'Bionic Woman' Version 2.0
Wednesday, September 26, 2007
Once upon a midnight dreary, when so many TV brainstorms occur, a producer latched upon the notion of exhuming the Bionic Woman from her video grave and trotting her around the track one more time. But this had to be a new Bionic Woman, someone of her time and in the moment and most of all, dark and edgy. Darkness and edginess are next to cost-effectiveness in 21st-century network television.
The result, NBC's lavish and splashy new version of "Bionic Woman," is not, as one might fear, a "BW" stripped of everything that fans loved about the '70s original. But let's face facts: It comes close. If the same producer decided to revive the Invisible Man, one wonders if he would decide to make the guy visible this time out, just to give it a new spin.
None of that means "BW" is remotely a bad show, just a different one from what those who remember the original might expect -- a new series exploiting a time-tested, pre-sold title. To be fair to the creators, it's unlikely that "BW" would work in 2007 if played by 1976 rules. A certain sinister cynicism had to be allowed to creep in -- or barge in, as the case may be. And dead weight had to be jettisoned: Will anyone really protest the absence of Maximillion, the world's first bionic dog?
Similarly, there's probably no point in comparing Michelle Ryan, who has inherited the part, to Lindsay Wagner, the actress/pitchwoman who now does infomercials for some wondrous and lovable mattress. There'll be no snoozing during this jazzed-up, hyperblasted "Bionic Woman," which boasts movie-quality special effects, plenty of action and a sexy sort of swoosh.
Ryan's Jaime Sommers, contrasted with Wagner's, is a more sober, less sunny and more formidable presence. She's understandably aghast when she wakes in a hospital bed -- after a car she was riding in has been pulverized by a 10-ton truck -- to find that one arm, one ear, one eye and both legs have been replaced with high-tech prostheses and that her thought processes have undergone major tinkering, as well.
"How long before she's combat-ready?" asks the always intense Miguel Ferrer, who plays the Mr. Big in charge of the $50 million (cheap!) transformation project. At this point, "Bionic Woman" bears a striking resemblance to "Alias" and "La Femme Nikita" and those sorts of things. But it asserts its own identity soon after Chris Bowers, as a stubble-faced good guy, helps Jaime escape Ferrer's clutches, and Jaime begins to see the virtues in bionicism: She can run like the devil through the woods and leap from rooftop to rooftop when in the city.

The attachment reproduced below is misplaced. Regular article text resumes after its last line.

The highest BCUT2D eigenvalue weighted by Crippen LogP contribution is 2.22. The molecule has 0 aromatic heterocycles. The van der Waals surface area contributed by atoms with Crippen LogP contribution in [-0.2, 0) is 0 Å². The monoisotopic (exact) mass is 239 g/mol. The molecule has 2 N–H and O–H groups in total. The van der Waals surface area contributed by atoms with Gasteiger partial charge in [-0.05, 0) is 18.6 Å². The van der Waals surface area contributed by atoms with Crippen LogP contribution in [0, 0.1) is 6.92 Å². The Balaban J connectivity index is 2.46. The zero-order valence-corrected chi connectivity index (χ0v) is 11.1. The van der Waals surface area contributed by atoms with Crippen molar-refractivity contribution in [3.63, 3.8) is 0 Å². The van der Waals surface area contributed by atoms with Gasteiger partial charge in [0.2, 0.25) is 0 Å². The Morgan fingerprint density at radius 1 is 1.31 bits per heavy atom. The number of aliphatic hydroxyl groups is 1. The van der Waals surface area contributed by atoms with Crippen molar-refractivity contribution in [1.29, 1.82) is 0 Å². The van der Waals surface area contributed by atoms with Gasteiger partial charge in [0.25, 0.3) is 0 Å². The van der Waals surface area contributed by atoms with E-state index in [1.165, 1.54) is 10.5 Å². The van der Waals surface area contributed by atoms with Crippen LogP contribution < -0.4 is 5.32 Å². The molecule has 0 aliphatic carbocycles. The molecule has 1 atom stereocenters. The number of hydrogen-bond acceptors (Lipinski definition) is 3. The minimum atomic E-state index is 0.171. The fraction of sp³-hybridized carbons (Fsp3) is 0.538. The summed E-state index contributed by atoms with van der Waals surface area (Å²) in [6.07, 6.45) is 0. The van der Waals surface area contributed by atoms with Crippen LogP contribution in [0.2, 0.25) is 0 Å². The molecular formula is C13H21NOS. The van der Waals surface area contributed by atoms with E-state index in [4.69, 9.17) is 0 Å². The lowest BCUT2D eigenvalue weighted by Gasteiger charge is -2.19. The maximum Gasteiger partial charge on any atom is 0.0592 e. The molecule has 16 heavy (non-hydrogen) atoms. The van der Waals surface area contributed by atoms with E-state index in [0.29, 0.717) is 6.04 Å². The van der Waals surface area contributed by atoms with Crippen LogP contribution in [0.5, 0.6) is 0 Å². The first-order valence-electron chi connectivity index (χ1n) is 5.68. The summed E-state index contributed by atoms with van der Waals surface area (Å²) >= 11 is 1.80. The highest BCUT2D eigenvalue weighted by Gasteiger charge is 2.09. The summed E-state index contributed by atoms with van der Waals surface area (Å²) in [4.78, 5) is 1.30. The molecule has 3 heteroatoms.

"You're hot-wired for highly specialized warfare, yes," Stubbly Guy tells her, confirming her darkest suspicions, as well as what's left of the series's original premise. There are plenty of "Terminator" and "Blade Runner" touches spiffing up the new version, but the central appeal of a miraculous, gorgeous, gadget-assisted heroine remains strong -- and it's unlikely that people longing for the old version when they tune in will still feel that longing after a half-hour's exposure to the new one.
It could be, though, that the new Jaime protests too much about her computer-enhanced lot in life. In my notes, next to a line of dialogue that Ryan delivers to Ferrer -- "If we do this . . . we do it on my terms" -- I see that I wrote, "Oh, shut up." Yes, a little reluctance goes a long way and too much reluctance could make the heroine a burden and a bore.
Ryan's flinty pluck and plenty of fancy footwork, however, may help the new "Bionic Woman" win over as many hearts and minds as the old one did -- even if the new one does it the hard way.
ABC's "Private Practice" tries so hard to be racy and spicy that it all but bursts a corpuscle. Spun clumsily and greedily off "Grey's Anatomy," the new series seems shallow and smirky. And if a TV show can be said to have a mind, this one's stubbornly in the gutter.
The show's desperate desire to titillate reaches its nadir about halfway into tonight's episode, when a dead man's wife and mistress stage a fight over who gets a certain portion of the man's remains. "I want his sperm!" screams the wife. Isn't that cute? Earlier, we get the now all-but-obligatory sperm-bank scene (one opened "The Big Bang Theory" on CBS Monday night). Oh, but what a saucy twist: The chap has a stroke while attempting to make a deposit, which leads to a banal bounty of cheap jokes and smutty innuendo.
"Practice" is ostensibly the story of Dr. Addison Montgomery (Kate Walsh, excessively sure of herself), who's left the cold and rainy Seattle of "Grey's" for the sun-kissed Santa Monica of the Oceanside Wellness Group, a hip and trendy clinic where nontraditional forms of medicine are practiced, with sheer stupidity being the favorite by a long shot.